He did not address whether race was a factor in the shooting; the Kansas City police chief said that, so far, race does not appear to be a factor.
“We understand how frustrating this has been, but we can assure the public that the system is working,” Thompson said in a statement. “As with any serious case submitted to our office, we will approach this case in an objective and impartial manner.”
Missouri has a “stand-your-ground law” that allows homeowners to use physical force to defend themselves against suspected intruders.
The law says a person cannot use deadly force unless they reasonably believe that deadly force is necessary to protect themselves or another person against death or serious physical injury or a forcible felony.
The shooting happened Thursday night in a middle-class neighbourhood in north Kansas City. Yarl was sent to pick up his twin younger brothers. He didn’t have a phone with him and went to the wrong block, his aunt, Faith Spoonmore, wrote on a GoFundMe page set up to help pay medical bills. By Monday afternoon, $1.4 million had been raised from 37,000 donations.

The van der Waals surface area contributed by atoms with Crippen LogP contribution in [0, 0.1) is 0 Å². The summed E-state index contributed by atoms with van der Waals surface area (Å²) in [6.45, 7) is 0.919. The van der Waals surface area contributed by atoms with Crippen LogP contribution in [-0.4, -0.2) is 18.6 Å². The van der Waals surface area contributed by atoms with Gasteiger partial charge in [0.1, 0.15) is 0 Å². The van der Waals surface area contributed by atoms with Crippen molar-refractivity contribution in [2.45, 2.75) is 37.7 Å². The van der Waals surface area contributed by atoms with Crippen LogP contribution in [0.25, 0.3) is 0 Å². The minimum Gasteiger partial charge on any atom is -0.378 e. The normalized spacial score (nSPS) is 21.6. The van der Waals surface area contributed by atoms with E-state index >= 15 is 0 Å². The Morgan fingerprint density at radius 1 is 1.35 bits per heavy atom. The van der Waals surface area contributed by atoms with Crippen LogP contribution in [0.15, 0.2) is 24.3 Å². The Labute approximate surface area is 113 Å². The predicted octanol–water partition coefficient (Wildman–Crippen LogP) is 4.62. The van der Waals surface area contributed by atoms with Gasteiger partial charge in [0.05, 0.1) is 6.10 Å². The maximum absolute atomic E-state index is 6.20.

Spoonmore wrote that Yarl ran to three different homes “before someone finally agreed to help him after he was told to lie on the ground with his hands up.”
Yarl is a bass clarinettist who earned Missouri All-State Band honorable mention and who plays several instruments in the Metropolitan Youth Orchestra of Kansas City, Spoonmore wrote.
A statement from the North Kansas City School District described Yarl as “an excellent student and talented musician. He maintains a stellar GPA while taking mostly college level courses. While he loves science and hopes to pursue that career path, his passion is music.”
The Missouri Senate held a moment of silence for Yarl on Monday. “We pray for justice,” Democratic Senator Lauren Arthur said.
Crump told The Associated Press that Yarl is “like the child you would want to call your own.”
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